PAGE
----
Fig. 1

Location of regions of interest (ROIs). One ROI (black rectangle with continuous line) was placed in subchondral trabecular bone immediately below the cartilage-bone interface in the middle part of the medial tibial plateau. Another ROI (black square with dashed line) was placed immediately below the dense subchondral trabecular bone area. The purpose of the white dashed lines is to help place the ROIs in the middle of the tibial spine and outer border

Structural analysis of bone

Prior to the bone structural analysis, radiographs were median-filtered (3 × 3 pixels) to remove high-frequency noise and grayscale values of the image were expanded to full dynamic range. Bone structure was evaluated from the radiographs using Laplacian-based methods [5, 14, 27], LBP-based methods [5, 28] and FSA [5, 23, 29].

Laplacian-based analysis

The Laplacian-based method [5, 27] enhances the appearance of bone trabeculae and quantifies the variation in the grayscale values of the Laplacian-based image. Laplacians were calculated in the horizontal and vertical directions and summed into the one matrix. Subsequently, the unprocessed ROI was multiplied by the square root of the Laplacian matrix to enhance the bone, and grayscale values were expanded to the full dynamic range to obtain the final Laplacian-based image. To measure the randomness of the grayscale values in the Laplacian-based image, entropy of the image (ELap) was calculated using the following equation:
$$ E=-{\displaystyle \sum_i{P}_i lo{g}_2{P}_i,} $$
(1)

where Pi contains the normalized count of the grayscale value i occurring in the image. If ELap = 0, all pixel values in the Laplacian-based image are the same, while higher values indicate higher variation in the pixel values of the image.

Local binary patterns (LBP)-based methods

LBP-based methods were used to measure the randomness of local patterns and the variations in the orientation of adjacent local patterns. First, the image was divided into bone and non-bone regions by determining a local threshold for every image pixel using the Otsu method [30] with a 9 × 9-pixel window size. Next, the LBP operator (eight-neighborhood on a circle with a radius of 1) was applied in the bone regions and the bone edges (i.e., non-bone regions next to the bone). The pixel was considered to be an edge pixel if at least one of the eight neighbors of the center pixel was a bone pixel. To reduce the number of irrelevant patterns, grouping of patterns was carried out by determining the main orientation and the number of valid neighbors (i.e., markers) for each pattern. The main orientation angle was calculated using principal component analysis. The angles (0°, 45°, 90°, and 135°) were calculated only for the patterns consisting of two to five consecutive markers; otherwise, the patterns were assigned as non-uniform.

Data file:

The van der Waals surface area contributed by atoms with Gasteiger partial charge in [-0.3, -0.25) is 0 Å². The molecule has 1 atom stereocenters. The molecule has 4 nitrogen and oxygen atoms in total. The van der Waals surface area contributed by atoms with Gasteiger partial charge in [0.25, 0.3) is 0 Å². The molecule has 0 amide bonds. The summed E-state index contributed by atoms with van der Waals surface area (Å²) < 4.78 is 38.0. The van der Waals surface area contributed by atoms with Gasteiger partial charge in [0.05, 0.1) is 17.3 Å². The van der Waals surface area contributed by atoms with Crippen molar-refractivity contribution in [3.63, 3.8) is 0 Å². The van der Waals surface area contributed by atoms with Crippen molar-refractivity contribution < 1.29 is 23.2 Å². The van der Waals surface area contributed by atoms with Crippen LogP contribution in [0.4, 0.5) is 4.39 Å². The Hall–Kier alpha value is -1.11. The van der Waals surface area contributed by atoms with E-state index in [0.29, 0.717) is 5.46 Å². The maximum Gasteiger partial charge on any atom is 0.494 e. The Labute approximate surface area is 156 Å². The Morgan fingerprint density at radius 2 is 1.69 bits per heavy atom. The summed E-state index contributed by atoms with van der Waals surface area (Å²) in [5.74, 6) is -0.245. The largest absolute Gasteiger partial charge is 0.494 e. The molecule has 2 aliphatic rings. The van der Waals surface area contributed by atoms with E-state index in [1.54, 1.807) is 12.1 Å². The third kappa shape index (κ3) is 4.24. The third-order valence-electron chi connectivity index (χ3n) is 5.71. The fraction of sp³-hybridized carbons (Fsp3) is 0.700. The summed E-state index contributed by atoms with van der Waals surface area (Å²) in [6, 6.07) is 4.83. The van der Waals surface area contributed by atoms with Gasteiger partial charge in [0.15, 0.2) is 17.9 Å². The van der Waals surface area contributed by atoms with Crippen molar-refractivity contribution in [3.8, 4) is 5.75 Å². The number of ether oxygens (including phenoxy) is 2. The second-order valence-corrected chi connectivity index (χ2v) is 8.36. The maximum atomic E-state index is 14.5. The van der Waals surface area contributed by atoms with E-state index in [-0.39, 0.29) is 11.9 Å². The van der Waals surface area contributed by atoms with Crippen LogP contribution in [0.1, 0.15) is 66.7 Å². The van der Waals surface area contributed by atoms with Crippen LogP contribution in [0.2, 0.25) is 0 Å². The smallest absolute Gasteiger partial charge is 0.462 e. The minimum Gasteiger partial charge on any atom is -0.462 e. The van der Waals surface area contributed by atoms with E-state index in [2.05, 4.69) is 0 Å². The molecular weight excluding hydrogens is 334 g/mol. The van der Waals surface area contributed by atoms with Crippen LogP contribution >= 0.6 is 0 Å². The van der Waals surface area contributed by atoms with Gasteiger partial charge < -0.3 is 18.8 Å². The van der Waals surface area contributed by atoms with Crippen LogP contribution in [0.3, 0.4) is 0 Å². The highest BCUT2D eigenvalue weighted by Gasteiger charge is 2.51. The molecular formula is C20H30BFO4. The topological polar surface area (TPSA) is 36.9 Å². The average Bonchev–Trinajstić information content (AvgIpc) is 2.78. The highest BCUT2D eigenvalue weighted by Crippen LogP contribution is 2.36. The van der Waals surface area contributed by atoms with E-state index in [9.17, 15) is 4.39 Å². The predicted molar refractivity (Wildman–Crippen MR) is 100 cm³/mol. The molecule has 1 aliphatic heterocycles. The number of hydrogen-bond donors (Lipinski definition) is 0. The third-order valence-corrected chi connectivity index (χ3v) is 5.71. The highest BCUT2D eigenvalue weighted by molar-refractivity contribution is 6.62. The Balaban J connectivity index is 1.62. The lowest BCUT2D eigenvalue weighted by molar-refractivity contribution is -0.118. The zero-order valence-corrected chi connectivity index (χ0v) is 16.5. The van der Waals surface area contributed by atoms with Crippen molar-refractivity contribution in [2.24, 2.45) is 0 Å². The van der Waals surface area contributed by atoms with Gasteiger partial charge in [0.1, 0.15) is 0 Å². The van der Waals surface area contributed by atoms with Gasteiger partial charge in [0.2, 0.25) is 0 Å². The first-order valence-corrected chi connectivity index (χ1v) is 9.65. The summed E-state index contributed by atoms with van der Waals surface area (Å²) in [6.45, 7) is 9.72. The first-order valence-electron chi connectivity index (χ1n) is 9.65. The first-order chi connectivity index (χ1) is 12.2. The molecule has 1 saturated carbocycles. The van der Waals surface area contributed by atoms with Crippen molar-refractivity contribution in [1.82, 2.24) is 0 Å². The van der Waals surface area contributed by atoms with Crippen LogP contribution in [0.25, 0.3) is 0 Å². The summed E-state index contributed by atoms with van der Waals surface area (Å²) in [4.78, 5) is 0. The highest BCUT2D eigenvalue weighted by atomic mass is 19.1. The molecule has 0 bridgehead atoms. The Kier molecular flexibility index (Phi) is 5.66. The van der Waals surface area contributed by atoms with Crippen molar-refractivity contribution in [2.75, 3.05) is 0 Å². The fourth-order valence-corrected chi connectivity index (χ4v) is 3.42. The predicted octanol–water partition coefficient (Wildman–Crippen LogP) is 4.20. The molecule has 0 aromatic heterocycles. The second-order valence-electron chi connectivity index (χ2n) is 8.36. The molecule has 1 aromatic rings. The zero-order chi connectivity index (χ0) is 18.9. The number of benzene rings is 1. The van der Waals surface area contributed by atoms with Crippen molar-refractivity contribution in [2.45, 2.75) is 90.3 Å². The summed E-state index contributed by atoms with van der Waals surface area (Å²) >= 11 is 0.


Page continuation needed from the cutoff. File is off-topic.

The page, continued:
To measure the randomness of the patterns occurring in the image, entropy of the grouped patterns (ELBP) was determined using the Eq. 1. If ELBP = 0, there is only a single pattern occurring in the image.

The homogeneity index for the orientation of the valid patterns was derived from the co-occurrence matrix of the angles. The co-occurrence matrices were calculated in 0°, 45°, 90°, and 135° directions with one pixel distance. The non-uniform and non-bone areas were excluded from the co-occurrence matrices. To take into account the orientation of bone trabeculae in the analysis, co-occurrence matrices of 0° and 135° directions were combined together as well as 45° and 90° directions to calculate the homogeneity index perpendicularly to the bone trabeculae (HIAngles,Perp) and along the trabeculae (HIAngles,Paral), respectively. Furthermore, the mean homogeneity index (HIAngles,mean) was calculated from the co-occurrence matrix as the sum of the four possible directions. The interpretation of the HIAngles parameters used in this study is the following: If all adjacent patterns have similar orientation, HIAngles is equal to one, while a large variation in the orientation of local patterns results in a low HIAngles value.

Fractal signature analysis (FSA)

To estimate fractal dimension, related to roughness and complexity of an image, the FSA method was used [23, 29]. In brief, the image was dilated and eroded in horizontal and vertical directions with a rod-shaped one-pixel-wide structuring element and the volume, V, between dilated and eroded images was calculated. Calculations were repeated by varying the element length r from two to four pixels. The surface area, A(r), was calculated using the Eq. 2:
$$ A(r)=\frac{V(r)- V\left( r-1\right)}{2}, $$
(2)